In France I spoke with a chef who had worked abroad for twenty years before returning to his native country. It was obvious that, like his cuisine, his heart belonged to France, yet he was torn and wondered if he would have better opportunities somewhere else. Perhaps he meant being happier away from France.
A few days later, at a Parisian hotel, I spotted a family of Americans. A sudden affection for them burst inside me. These total strangers were closer to me than the French were. It was the first time since I left France that my allegiance was shifting so distinctively.
Yet my last lunch in the 12th arrondissement, home until I moved to the United States, left me sad and homesick.  I dreaded the definite moment when I would be back in the US for good.
A few hours after I landed, I attended my son’s music camp’s summer concert. I was jet lagged and still under the French influence.  Several times over the night, I was aware of disconnect between the audience and me. Parents spoke to each other, laughed and exchanged news related to their kids. For many, like myself, this camp is a place where older siblings came as well. Memories create bonds between people who otherwise wouldn’t know each other. But last night, I was observing, unable to share anything or even to talk to anyone.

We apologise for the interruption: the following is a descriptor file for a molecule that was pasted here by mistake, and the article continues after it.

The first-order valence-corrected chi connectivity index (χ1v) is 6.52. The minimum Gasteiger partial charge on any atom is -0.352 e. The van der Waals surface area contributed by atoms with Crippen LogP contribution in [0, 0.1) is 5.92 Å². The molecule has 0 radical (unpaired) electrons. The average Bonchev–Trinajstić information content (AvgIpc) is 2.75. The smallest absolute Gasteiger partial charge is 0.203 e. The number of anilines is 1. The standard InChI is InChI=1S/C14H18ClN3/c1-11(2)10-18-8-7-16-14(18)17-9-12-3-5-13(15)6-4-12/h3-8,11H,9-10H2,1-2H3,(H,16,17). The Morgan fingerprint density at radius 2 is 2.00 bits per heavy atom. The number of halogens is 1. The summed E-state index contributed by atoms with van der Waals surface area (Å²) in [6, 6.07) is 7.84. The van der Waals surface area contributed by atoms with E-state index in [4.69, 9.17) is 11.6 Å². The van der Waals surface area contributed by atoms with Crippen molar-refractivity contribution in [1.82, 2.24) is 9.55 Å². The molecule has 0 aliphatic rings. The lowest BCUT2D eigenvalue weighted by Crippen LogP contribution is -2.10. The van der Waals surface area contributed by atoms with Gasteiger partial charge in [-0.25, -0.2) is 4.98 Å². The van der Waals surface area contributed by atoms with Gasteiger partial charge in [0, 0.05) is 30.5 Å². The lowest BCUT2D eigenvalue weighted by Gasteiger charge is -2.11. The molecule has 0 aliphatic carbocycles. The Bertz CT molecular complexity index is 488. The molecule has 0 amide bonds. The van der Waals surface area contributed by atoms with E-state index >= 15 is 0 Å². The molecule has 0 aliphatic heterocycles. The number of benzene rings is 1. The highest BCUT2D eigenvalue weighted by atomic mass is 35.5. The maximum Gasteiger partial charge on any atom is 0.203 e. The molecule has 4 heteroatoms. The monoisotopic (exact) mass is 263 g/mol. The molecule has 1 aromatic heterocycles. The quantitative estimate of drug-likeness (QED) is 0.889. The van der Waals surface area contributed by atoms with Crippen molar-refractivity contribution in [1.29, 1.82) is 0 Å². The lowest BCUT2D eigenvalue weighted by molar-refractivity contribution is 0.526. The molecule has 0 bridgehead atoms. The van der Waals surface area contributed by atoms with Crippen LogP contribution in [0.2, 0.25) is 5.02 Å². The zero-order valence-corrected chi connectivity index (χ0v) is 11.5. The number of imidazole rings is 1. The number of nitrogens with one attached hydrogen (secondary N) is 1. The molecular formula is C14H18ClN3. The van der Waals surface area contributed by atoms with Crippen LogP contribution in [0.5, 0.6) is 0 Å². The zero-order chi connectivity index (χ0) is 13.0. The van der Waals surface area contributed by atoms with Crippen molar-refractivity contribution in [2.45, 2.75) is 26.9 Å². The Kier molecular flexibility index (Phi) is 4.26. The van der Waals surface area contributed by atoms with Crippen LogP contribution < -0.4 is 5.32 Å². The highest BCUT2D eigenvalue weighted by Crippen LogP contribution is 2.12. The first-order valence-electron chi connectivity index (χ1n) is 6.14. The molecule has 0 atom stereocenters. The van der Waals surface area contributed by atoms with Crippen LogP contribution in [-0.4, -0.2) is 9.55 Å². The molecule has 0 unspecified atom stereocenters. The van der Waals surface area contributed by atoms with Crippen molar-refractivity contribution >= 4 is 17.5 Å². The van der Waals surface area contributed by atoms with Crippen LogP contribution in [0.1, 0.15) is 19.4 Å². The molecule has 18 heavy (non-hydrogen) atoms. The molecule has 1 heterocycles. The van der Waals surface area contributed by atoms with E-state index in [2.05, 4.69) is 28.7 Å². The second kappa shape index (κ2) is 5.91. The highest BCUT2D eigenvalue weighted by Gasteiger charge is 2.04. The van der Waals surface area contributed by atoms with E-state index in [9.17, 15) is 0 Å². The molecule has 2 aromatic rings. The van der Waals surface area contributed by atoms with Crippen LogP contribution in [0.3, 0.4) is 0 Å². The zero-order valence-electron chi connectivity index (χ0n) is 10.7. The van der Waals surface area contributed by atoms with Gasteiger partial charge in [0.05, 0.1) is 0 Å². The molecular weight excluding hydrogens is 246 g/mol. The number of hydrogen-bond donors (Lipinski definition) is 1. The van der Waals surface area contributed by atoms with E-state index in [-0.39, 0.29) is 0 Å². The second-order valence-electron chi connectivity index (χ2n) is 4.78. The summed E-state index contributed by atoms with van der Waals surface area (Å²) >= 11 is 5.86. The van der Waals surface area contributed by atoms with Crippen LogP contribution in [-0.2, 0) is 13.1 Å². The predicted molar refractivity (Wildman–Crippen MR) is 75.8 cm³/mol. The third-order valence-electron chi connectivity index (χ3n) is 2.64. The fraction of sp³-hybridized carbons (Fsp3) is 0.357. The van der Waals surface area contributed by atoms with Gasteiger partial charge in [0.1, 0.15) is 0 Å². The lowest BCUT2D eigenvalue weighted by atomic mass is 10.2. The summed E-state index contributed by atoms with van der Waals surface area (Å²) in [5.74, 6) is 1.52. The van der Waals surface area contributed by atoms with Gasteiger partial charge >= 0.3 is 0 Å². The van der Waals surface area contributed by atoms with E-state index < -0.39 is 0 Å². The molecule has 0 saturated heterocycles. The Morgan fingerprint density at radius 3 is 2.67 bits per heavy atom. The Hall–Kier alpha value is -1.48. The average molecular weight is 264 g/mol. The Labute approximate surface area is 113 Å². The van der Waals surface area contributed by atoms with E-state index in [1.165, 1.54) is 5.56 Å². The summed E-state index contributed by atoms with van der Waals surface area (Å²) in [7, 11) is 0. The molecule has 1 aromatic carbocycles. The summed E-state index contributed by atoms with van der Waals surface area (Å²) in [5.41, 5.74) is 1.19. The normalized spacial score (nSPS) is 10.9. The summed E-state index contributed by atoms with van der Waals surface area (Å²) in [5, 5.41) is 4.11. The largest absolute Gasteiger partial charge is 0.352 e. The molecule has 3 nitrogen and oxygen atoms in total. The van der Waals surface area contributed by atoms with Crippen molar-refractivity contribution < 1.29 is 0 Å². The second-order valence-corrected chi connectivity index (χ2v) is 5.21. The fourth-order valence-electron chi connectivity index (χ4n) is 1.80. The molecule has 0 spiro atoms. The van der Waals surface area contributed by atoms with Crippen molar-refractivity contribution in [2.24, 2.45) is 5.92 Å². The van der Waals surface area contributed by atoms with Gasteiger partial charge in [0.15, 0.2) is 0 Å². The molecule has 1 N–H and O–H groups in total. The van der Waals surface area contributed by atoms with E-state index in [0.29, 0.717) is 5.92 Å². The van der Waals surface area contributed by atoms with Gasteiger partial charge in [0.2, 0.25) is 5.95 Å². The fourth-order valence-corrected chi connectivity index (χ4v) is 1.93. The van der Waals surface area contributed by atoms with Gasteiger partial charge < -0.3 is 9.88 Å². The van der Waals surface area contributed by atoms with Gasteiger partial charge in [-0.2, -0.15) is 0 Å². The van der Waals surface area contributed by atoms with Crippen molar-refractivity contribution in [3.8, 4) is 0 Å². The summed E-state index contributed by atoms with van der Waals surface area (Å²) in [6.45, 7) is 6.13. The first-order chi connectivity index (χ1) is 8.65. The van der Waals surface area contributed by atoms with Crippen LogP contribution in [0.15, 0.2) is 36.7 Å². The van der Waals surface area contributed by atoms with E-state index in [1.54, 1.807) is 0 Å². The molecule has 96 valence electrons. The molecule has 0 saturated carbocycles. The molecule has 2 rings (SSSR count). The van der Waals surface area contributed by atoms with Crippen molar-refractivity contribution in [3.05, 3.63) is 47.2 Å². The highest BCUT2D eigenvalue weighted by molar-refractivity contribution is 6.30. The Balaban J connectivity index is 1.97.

Over a piece of tiramisu that my husband and I spilt, we spoke about our two worlds and how shockingly different they were.
We thought of the valets parking and concierges at our Parisian hotel, the café waiters, the bakers, and the merchants at the fresh street market and imagined them in this room, surrounded by American parents and kids, in this Maine small lake town. They would, we were sure, believe they had landed in an alien world.
We decided that it would a shock for them to be here with us tonight.
Then, we finished our tiramisu in silence.
We were as foreign tonight as these French characters would be, but we would eventually blend again within a few days.
Until another trip to France would make us aliens in our native land.
Like the chef, I will forever be this woman whose heart is divided in two.
An alien.

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